Git commands ~ the Alias way🕵️‍♀️


No not the show that ran from 2001 until 2006, directed by Abrams...with Jennifer Garner in it. Definitely not that one.

I'm particularly talking writing about using an alias to shorten down commonly used Git commands to save you some time. The great thing about this is that you can do this Globally on your machine, or if you are like me and work across multiple devices, send your .gitconfig file to a repo and use that as a template for future device usage so you never have to remember what you set up before. 🕹 Magic! Think of it like when you were a teenager, and short-text was a thing...but for productivity!📦↗

Quick breakdown/context:

Say for example you are always doing the following:

  • git add . to add all chenged files to the stagin area
  • then we do our normal git commit -m "meaningful message 🎀" to add some context to what the commit is
  • and finally a git push or other to send your code up to the repo

That's great, nice and dandy and most likely doesn't take longer then a few seconds if even that as soon as you have some confidence and understanding of the pseudo-science of Git.👾But what if we could shorten those commands down, or even chain a few of them together? 🤔 Now wouldn't that be dandy!? But let's start smaller, how do we even set up an alias?

Disclaimer: Chaing git methods coming in future article🔗🔗


Take git init, it's already small, but it can be smaller. And it's a good one to use as an example.😅Why not just make this command be git i; we've lost three letters in the mix. And to make that happen, open up your terminal and type this (or copy/paste):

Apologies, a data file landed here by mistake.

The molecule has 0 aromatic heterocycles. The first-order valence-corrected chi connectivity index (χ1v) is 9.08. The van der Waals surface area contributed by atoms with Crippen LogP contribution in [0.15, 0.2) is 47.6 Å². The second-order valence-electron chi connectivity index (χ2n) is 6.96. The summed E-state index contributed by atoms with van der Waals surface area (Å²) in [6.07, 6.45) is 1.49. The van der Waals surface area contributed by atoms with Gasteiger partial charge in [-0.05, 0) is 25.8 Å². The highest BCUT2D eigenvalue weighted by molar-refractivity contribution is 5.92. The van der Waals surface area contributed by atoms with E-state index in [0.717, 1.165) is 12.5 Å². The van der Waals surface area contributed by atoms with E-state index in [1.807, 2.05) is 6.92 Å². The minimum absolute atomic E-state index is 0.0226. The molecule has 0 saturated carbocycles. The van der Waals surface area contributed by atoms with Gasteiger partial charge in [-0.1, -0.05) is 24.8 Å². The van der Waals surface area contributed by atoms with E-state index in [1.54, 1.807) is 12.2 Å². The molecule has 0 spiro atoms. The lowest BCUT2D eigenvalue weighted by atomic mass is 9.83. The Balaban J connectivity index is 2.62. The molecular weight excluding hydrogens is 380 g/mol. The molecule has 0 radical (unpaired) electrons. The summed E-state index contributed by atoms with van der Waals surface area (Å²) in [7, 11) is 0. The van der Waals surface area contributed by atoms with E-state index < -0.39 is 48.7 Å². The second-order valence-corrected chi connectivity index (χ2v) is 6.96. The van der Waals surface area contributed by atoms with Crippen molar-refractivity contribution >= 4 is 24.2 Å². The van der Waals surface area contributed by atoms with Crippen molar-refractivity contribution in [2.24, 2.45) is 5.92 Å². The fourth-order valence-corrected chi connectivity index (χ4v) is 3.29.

git config --global alias.i 'init'

Broken down, that command is telling your locally installed git to:

  • go to the config file, git config
  • make this a global asset/command for the current user on your machine, --global
  • setup an alias of "i", alias.i <--- notice this is the alias keyword first, followed by the dot, then the alias address itself
  • and replace the normal command of init and that command is surrounded in quotes

Phew! Take a breath, muse over that a few times.... 🎓 you've now just taken an absolutely arbitrary command that initialises a local repository, and made it even shorter.😂👏 But that's only the beginning.😈

Replicate the above as many times as you feel necessary. We are in the realm of making time where time is hard to come by. And starting small, can sometimes be the biggest wins. Take note of your most used commands, and shorten them down. 🤏

Want a quick example of something even longer? Sure thing 🎉 git push --set-upstream origin <branch-name> <-- this one in particular was enough to send me over the edge a few times when racing against the clock to get a feature/ticket over the hurdle!

It could just be... git su <branch-name>, or "git set upstream to this branch, please" in pseudo-speak. And to make that happen, we just:

git config --global 'push --set-upstream origin'

And from that moment on, whenever you need to track the direction of a workflow to a new branch, you can just do git su fantastic-new-branch. Unfortunately, I have no idea how to shorten down branch names conditionally in an Alias command (and I'm sure that much doesn't yet exist anyway 😆).🌳

Extra tip:

Want to see what's in your config file already, or maybe where it is on your machine?

git config --global --list --show-origin should do the trick 😉 Try it!

GitTerminalProductivityAliasWeb Dev
Avatar for Anthony O' Brien

Written by Anthony O' Brien

Software Developer using frontend base languages (HTML, CSS, JS) 💅, Filemaker, and PHP. Working on procurement & compliance related apps in the HSE. ⚕ Online known as Auxfuse / Fuse⚡🟠


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